Forming learners’ science concepts and conceptual change entails adaptive epistemic beliefs to support a high degree of interactivity within a coherent knowledge structure. Adaptive epistemic beliefs are characterized by beliefs that knowledge is uncertain and should be justified through experimentation or multiple sources dependent upon the task contexts. Thus, assessing and evaluating learners’ adaptive epistemic beliefs is a complex process that requires laborious analysis of learner artifacts based on reliable and valid coding schemes. This article aims to describe new ways of assessing and applying technologies that can measure and foster adaptive epistemic beliefs. We propose new strategies for a theoretically-based human-and-machine symbiotic Learning Analytics (LA) framework. The application of this LA framework may facilitate the development of real-time detecting and representation of the individual and collective epistemic belief networks as well as diagnosing and providing appropriate scaffolds to promote adaptive epistemic beliefs via the design of personalised pedagogical feedback with experts’ input. The heuristic application of technology infrastructure may propel a movement for more tangible and personalised learning in science education. The current gaps of using AI-based emerging technologies in science learning and implications for science education are discussed to advance science education in new directions.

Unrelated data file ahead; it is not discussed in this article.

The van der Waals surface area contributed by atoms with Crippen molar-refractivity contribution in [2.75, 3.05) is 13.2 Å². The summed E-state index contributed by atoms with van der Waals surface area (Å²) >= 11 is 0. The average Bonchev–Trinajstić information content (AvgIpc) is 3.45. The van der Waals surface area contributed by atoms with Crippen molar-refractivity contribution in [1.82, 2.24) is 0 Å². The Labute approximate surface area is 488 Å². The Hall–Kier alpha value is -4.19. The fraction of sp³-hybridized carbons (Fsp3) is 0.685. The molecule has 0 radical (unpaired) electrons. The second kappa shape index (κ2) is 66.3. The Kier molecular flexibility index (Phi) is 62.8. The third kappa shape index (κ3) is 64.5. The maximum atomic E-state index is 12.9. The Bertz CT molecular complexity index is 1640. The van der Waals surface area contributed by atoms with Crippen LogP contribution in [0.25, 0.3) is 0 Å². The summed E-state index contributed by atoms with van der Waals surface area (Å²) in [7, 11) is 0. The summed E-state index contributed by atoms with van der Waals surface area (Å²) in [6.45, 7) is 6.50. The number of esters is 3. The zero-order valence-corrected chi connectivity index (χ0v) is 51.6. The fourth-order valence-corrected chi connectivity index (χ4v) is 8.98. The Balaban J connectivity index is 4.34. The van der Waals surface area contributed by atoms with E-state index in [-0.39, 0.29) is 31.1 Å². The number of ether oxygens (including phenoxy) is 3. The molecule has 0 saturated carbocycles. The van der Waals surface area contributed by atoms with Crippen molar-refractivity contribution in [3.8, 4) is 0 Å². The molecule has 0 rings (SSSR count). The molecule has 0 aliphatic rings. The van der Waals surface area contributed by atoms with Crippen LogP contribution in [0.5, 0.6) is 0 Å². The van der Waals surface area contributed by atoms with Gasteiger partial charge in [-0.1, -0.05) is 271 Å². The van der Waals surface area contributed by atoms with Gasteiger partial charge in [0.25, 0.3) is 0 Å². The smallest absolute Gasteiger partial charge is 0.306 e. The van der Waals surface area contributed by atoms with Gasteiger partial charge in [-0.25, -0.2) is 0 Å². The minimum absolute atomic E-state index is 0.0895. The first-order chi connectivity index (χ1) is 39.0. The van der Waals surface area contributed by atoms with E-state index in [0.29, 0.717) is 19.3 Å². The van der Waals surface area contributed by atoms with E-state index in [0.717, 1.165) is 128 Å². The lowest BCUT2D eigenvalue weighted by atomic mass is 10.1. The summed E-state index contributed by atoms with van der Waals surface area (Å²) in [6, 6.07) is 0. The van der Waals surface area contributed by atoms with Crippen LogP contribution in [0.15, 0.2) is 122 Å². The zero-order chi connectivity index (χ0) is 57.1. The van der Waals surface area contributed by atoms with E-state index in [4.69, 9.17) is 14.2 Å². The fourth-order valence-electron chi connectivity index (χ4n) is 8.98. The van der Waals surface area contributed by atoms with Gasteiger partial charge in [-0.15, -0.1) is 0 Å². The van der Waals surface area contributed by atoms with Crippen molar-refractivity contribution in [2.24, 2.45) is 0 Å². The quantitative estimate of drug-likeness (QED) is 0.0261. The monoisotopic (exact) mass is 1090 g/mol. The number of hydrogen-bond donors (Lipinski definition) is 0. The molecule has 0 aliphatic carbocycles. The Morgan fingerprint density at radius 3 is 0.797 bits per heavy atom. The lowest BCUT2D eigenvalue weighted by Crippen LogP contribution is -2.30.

ASJC Scopus subject areas